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Adapting Data Center Networks to Support Private Cloud


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September 26, 2012

Adapting Data Center Networks to Support Private Cloud

By Ashok Bindra, TMCnet Contributor

In a recent blog post, “Define the Cloud,” on Network Computing site, founder Joe Onisick presented some interesting thoughts on the need to adapting data center networking to meet the demands of private cloud. In this blog, Onisick argues that traditional networking is static and that Clouds need systems that can scale.

So the blogger searches for some answers in his blog. He explores concepts such as APIs, SDN, OpenFlow, VXLAN and fabrics as solutions for bringing about the change in data center networking.

To highlight the static behavior of today’s networking, Onisick gives Quality of Service (QoS), which provides traffic prioritization for frames on the network, as a good example. In order to implement QoS, frames must be classified, tagged and prioritized. In current implementations, this is done on a switch-by-switch basis and must be maintained consistently across the network in order to provide the desired effect.

This is a cumbersome, error-prone management style that is not conducive to cloud scale. Because cloud services require rapid deployment for new services, the manual network configuration will slow down the process. In fact, wrote Onisick, “The network will need to provide adaptability that matches or exceeds the rest of the infrastructure.”

Additionally, the network must provide the tools for multi-tenancy, allowing disparate services, groups and customers to coexist on the same physical infrastructure.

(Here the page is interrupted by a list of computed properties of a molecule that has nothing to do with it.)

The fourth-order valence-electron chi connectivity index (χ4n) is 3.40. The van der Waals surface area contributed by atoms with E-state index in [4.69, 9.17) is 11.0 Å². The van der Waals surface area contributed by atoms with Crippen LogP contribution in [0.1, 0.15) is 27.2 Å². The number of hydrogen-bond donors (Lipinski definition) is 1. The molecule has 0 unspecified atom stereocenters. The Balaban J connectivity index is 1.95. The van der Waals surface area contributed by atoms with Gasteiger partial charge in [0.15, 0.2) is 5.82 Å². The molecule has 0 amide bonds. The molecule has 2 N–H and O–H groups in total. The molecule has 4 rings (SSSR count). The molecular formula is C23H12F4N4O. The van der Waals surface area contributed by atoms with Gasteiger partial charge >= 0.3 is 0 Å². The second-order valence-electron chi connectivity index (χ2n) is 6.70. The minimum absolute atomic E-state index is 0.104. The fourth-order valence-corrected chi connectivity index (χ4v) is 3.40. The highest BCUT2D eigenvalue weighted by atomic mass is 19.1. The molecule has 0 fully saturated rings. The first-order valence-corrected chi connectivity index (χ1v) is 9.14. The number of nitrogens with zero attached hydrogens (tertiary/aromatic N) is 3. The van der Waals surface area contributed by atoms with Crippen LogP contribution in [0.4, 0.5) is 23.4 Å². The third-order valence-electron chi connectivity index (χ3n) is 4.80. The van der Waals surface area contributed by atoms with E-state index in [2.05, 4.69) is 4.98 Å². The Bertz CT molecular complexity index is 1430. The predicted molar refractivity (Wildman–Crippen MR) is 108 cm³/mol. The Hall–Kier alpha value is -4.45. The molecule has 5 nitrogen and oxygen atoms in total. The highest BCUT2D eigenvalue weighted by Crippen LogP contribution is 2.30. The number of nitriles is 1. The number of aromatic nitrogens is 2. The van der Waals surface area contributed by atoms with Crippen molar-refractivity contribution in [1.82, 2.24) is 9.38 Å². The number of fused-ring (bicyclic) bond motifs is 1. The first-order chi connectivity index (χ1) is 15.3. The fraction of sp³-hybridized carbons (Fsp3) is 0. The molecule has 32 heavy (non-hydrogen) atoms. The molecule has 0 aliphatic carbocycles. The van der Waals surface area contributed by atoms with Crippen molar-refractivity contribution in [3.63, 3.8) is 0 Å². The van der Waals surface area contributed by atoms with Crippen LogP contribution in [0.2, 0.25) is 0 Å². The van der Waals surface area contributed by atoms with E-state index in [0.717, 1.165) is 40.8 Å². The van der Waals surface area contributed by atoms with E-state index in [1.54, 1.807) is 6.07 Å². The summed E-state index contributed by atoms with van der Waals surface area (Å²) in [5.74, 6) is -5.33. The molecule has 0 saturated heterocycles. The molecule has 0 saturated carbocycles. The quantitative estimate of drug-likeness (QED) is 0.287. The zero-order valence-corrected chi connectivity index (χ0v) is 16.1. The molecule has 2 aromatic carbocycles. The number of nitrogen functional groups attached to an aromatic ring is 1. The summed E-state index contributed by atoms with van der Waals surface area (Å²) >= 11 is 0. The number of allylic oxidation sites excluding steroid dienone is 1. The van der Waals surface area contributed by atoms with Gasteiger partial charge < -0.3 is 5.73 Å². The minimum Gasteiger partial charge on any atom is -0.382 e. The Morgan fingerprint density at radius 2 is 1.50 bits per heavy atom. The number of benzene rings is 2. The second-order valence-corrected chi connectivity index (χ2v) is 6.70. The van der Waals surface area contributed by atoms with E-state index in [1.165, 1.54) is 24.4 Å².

Meanwhile, the blog shows that switch and router APIs are gaining acceptance as data centers add automation to their facilities. As per the blogger, APIs provide a common set of programmable tools for the underlying functionality of the device. Consequently, it allows for simpler integration into upper-level tools than other methods, argues Onisick.

However, the blog points to some issues regarding APIs. First, they are as good as the upper-layer system utilizing them. And, second, they maintain the single device view of the network. “While they can assist in automation, they do nothing to provide a more holistic view of the network and services running on it,” wrote Onisick. Also, the blog post shows that APIs do not provide additional network visibility or programmability to the applications.

Similarly, Onisick investgates the virtues and drawbacks of VXLAN, SDN, OpenFlow and fabric for network pipes of private cloud. In fact, per Onisick’s blog, the tools discussed are complementary. And, therefore, regardless of the method implemented to enhance data center networking, private cloud will continue to push your network to new limits.

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Edited by Rich Steeves

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